In the long-debate among credit unions and their bank and thrift rivals, the latter institutions often complain that credit unions have an unfair advantage. Their position is that credit unions are increasing their percentage of market share from the consumer, specifically core deposits. But the facts don’t bear that out. In fact, the Government Accounting Office (GAO) recently released a study documenting that credit unions have not hurt banks’ and thrifts’ ability to make money.
The GAO study found that banks’ and thrifts’ net income increased an average of 7% annually over the last decade, while credit unions’ net income was up just 3% in the same timeframe.
CUNA noted that bankers’ return on average assets has increased since 1993 to 1.27%, thrifts are at 0.96% and credit unions have remained relatively flat at 0.81%.
Let’s face it. Credit unions continue to be under pressure and fee-based products and services can add value to the institution’s economic viability. And according to these numbers, the credit union industry is anything but a competitive threat in the financial institutions arena. For many credit unions, it’s just the opposite in fact.
Behind the numbers
We’ve said it before and it bears repeating--ancillary products and services can help bridge the gap needed to offset the narrowing margin in net interest income. Fee based products are also a predictable revenue stream that credit unions can count on, especially in the current environment.
All financial institutions have suffered a net loss in interest income over the past 20-plus years. Statistics show that in the mid-eighties interest income represented 75% of revenue while non-interest income took up the remaining 25%. That ratio has changed dramatically. Today non-interest income represents well over 40% of operating revenue, primarily represented by fee income.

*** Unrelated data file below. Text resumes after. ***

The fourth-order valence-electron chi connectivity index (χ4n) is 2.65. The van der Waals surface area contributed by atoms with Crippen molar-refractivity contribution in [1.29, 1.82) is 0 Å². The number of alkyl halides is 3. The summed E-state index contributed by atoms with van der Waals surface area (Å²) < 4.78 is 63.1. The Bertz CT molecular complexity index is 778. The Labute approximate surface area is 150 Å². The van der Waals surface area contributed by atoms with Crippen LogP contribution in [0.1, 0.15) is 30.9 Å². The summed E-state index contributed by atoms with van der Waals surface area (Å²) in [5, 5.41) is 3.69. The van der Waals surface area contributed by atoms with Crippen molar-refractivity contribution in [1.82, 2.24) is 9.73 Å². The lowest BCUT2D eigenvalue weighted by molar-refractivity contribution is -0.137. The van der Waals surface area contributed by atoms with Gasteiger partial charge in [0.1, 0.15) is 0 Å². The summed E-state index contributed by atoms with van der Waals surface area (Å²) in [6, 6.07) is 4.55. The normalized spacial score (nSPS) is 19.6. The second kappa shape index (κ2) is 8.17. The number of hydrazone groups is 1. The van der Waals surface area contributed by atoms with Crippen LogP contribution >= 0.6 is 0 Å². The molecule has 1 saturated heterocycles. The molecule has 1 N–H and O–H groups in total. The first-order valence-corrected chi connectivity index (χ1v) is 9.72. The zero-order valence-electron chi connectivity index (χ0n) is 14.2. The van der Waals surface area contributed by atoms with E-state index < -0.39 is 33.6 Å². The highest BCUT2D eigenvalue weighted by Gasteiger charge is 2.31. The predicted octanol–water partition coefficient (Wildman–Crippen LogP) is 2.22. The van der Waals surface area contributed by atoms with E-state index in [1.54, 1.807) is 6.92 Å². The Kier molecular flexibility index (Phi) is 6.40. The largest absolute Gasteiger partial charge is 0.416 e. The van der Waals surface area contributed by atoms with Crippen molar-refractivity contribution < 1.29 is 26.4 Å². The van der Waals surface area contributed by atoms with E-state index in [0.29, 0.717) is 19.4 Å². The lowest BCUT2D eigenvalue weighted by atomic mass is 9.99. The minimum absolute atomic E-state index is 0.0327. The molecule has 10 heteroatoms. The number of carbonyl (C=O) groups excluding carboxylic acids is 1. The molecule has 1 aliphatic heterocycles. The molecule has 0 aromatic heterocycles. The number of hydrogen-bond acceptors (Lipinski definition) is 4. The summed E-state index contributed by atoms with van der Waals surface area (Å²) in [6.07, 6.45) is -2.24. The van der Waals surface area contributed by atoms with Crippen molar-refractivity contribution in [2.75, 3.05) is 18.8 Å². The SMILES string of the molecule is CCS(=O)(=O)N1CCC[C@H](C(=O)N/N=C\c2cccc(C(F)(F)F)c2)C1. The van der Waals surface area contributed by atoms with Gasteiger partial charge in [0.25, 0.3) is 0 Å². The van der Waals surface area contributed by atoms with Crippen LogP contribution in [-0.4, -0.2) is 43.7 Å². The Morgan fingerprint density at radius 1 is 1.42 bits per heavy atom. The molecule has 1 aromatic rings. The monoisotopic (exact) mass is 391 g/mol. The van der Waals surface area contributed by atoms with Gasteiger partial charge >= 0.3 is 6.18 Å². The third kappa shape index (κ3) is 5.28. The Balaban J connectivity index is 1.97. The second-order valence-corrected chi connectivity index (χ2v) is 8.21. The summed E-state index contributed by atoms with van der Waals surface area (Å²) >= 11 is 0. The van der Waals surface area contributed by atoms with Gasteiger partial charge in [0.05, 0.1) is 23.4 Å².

The interest rate margin, as we’ve said, is one reason for the shift. The other is simply increased competition. Unorthodox forms of banking, primarily Internet-based, are changing the face of business and putting pressure on more and more credit unions. Consumers can shop for loans and loan rates as well as investigate interest rates paid for deposits. And they can do it at home or at work in a matter of minutes. Core deposits as a percentage of assets are declining among many credit unions. As more consumers investigate competitive sources, margins may diminish even further.
Five tactics for adapting to the changing times
One word we like to use in helping our credit union partners face difficult times is “adapt.” To do nothing can mean disaster.To adapt means to make changes but it doesn’t necessarily mean radical changes. Sometimes success in difficult times is not complicated. Clear vision is priority one. We’ve already mentioned tactic number one below. But look at all five. Investigate products and activities that:
Stabilize and diversity income streams.
- Control interest rate risk.
- Reduce dependence on this more volatile loan market.
- Differentiate and shift member preference to their own credit union.
There are a number of sources of non-interest income ranging from service charges on deposit accounts to brokerage services, to financial planning services, as well as various fees on loans, mortgages, and ACH transactions.
Perhaps the most popular member service available is a discretionary overdraft payment service. Of course, that’s where we come in. We’re proud to continue to offer our overdraft service to help credit unions boost their fee-based income.
If you’re already working with us and have a program that’s been in service for a while, or you have an overdraft service from another provider that you want to reevaluate, consider our ODP Plus. ODP Plus is a way to renew and refresh a program that may be stale and underperforming
Consider the Strunk & Associates’ Overdraft PrivilegeSM Service Program or our ODP PlusSM. For more information, call us at 1-800-728-3116 or go to our web site at www.strunklp.com.
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